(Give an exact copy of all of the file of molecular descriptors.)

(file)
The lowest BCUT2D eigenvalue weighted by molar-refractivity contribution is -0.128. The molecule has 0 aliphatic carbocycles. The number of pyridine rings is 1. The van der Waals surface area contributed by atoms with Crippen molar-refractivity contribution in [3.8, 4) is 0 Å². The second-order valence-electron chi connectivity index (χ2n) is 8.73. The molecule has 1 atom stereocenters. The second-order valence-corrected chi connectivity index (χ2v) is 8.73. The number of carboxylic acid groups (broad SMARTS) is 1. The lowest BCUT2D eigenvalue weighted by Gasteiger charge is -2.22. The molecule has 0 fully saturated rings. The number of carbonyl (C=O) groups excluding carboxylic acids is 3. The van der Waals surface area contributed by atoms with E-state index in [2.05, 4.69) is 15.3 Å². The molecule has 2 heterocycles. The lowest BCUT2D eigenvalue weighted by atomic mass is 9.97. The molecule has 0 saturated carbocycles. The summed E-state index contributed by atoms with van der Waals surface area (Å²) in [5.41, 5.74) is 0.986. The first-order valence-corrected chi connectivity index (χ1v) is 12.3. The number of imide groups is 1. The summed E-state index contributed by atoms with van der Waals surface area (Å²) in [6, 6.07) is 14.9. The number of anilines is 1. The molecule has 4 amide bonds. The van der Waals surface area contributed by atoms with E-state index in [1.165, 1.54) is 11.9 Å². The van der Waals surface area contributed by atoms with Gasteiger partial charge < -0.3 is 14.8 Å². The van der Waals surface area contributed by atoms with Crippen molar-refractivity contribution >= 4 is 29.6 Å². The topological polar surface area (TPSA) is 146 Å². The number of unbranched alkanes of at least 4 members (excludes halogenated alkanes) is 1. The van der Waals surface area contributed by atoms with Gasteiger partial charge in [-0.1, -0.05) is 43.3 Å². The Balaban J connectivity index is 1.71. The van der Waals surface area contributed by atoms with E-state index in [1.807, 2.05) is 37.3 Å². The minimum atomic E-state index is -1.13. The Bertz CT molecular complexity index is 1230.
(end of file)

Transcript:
The lowest BCUT2D eigenvalue weighted by molar-refractivity contribution is -0.128. The molecule has 0 aliphatic carbocycles. The number of pyridine rings is 1. The van der Waals surface area contributed by atoms with Crippen molar-refractivity contribution in [3.8, 4) is 0 Å². The second-order valence-electron chi connectivity index (χ2n) is 8.73. The molecule has 1 atom stereocenters. The second-order valence-corrected chi connectivity index (χ2v) is 8.73. The number of carboxylic acid groups (broad SMARTS) is 1. The lowest BCUT2D eigenvalue weighted by Gasteiger charge is -2.22. The molecule has 0 fully saturated rings. The number of carbonyl (C=O) groups excluding carboxylic acids is 3. The van der Waals surface area contributed by atoms with E-state index in [2.05, 4.69) is 15.3 Å². The molecule has 2 heterocycles. The lowest BCUT2D eigenvalue weighted by atomic mass is 9.97. The molecule has 0 saturated carbocycles. The summed E-state index contributed by atoms with van der Waals surface area (Å²) in [5.41, 5.74) is 0.986. The first-order valence-corrected chi connectivity index (χ1v) is 12.3. The number of imide groups is 1. The summed E-state index contributed by atoms with van der Waals surface area (Å²) in [6, 6.07) is 14.9. The number of anilines is 1. The molecule has 4 amide bonds. The van der Waals surface area contributed by atoms with E-state index in [1.165, 1.54) is 11.9 Å². The van der Waals surface area contributed by atoms with Gasteiger partial charge < -0.3 is 14.8 Å². The van der Waals surface area contributed by atoms with Crippen molar-refractivity contribution >= 4 is 29.6 Å². The topological polar surface area (TPSA) is 146 Å². The number of unbranched alkanes of at least 4 members (excludes halogenated alkanes) is 1. The van der Waals surface area contributed by atoms with Gasteiger partial charge in [-0.1, -0.05) is 43.3 Å². The Balaban J connectivity index is 1.71. The van der Waals surface area contributed by atoms with E-state index in [1.807, 2.05) is 37.3 Å². The minimum atomic E-state index is -1.13. The Bertz CT molecular complexity index is 1230.